Tips for Building and Hanging a Bat House

Quite possibly, no creature is more misunderstood than the bat. An important part of our ecosystem, bats do a number of useful things for humans. According to BCI (Bat Conservation International), there are more than 1,300 species of bats, and they all help us in different ways. Insectivorous bats keep the bugs at bay and eat some of our most damaging agricultural pests. Bats that feed on nectar are crucial in spreading pollen for plant reproduction. And fruit eating bats disperse seeds of all kinds, helping regenerate dying forestlands. Despite all this, bats are all too often still thought of as pests!

With their natural habitats disappearing, it’s critical that we help out the bat population. A great way to do this is to build a bat house! We’ve got some step by step instructions on constructing this simple project, and you can find the project plans here.

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Once you’ve built your bat house, it’s time to starting thinking about where to hang it. Here’s what BCI has to say about the best bat house practices.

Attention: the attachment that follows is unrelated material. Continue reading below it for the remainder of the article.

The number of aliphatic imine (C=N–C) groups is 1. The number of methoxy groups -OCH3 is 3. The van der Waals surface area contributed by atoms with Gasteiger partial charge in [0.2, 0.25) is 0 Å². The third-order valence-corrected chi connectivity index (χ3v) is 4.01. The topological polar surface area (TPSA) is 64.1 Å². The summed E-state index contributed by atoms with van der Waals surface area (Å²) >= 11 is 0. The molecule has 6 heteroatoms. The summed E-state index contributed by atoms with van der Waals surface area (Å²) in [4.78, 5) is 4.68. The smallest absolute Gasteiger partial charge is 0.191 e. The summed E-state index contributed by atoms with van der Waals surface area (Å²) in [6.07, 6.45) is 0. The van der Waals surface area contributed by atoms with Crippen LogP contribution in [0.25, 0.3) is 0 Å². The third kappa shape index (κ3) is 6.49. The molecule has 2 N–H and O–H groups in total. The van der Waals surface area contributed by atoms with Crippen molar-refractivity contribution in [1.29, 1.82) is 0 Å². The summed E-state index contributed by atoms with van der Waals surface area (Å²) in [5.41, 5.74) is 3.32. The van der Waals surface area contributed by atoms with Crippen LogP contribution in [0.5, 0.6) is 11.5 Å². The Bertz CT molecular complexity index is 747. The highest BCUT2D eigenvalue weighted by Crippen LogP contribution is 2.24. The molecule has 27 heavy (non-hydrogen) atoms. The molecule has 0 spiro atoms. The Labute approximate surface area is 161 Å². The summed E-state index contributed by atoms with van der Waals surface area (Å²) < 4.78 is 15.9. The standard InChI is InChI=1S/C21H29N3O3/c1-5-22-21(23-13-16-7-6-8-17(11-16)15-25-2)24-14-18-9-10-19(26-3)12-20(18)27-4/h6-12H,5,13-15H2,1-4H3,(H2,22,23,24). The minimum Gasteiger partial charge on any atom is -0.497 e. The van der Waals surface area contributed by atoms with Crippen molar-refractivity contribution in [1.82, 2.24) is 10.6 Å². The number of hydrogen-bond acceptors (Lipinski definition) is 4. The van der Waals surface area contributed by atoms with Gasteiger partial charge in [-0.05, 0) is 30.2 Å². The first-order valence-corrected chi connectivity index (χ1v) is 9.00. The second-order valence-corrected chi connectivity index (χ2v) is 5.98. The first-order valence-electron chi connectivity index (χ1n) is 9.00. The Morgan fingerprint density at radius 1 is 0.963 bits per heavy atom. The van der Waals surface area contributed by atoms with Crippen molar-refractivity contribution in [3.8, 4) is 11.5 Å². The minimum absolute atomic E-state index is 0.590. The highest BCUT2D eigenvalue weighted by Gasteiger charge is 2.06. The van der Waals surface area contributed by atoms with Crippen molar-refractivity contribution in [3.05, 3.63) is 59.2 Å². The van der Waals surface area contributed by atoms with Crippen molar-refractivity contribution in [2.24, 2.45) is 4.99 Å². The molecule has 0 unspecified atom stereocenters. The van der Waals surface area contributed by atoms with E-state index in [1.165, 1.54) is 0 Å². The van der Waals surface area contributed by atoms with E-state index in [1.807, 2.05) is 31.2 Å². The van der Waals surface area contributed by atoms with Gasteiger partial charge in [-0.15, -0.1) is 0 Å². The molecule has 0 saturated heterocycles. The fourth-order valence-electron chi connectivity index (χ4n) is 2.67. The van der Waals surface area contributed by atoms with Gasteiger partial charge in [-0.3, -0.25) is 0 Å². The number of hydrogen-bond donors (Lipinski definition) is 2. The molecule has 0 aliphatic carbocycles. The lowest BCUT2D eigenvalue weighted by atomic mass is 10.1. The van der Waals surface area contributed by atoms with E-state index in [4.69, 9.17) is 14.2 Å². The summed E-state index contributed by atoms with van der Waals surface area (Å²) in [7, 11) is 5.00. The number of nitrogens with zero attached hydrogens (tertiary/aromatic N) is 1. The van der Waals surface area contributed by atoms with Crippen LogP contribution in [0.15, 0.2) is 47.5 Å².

STAY AWAY FROM TREES

Placing a bat house on a tree may seem like a good idea, but it’s actually one of the worst places for bats. Trees restrict the amount of space bats need to take flight, as they need to drop 15-20 feet before flying. Tree branches and vegetation just get in the way! Additionally, many bat predators like owls and hawks may be lurking amongst the foliage, making trees a dangerous choice for roosting.

MOUNT IT ON A POLE

Mounting a bat house on a pole can be a good choice, but only for multichamber bat houses. Single chamber houses usually do not work well on poles unless you mount two of them back to back. If you choose to mount your bat house on a pole, make sure it is a minimum of 10 feet off the ground. Though, 12-20 feet is better.

PLACE IT ON YOUR HOUSE

The eaves of your roof are a great place to put a bat house. They get enough space to drop, and are also insulated well with stable temperature. Make sure you place it where they will get 6-8 hours of direct sunlight, preferably facing East or South.

TEMPERATURE & COLOR

Bat houses need to have warm and stable interior temperatures. To help regulate temperature in your bat house, consider different color choices to help absorb or reflect sunlight. Choosing a color depends on geographical location, and BCI has created a color map you can find here.

Now that you know the ins and outs of bat house hanging, consider building one on your own! For more information on the bat house project, check out this article, or download the plans on your own.

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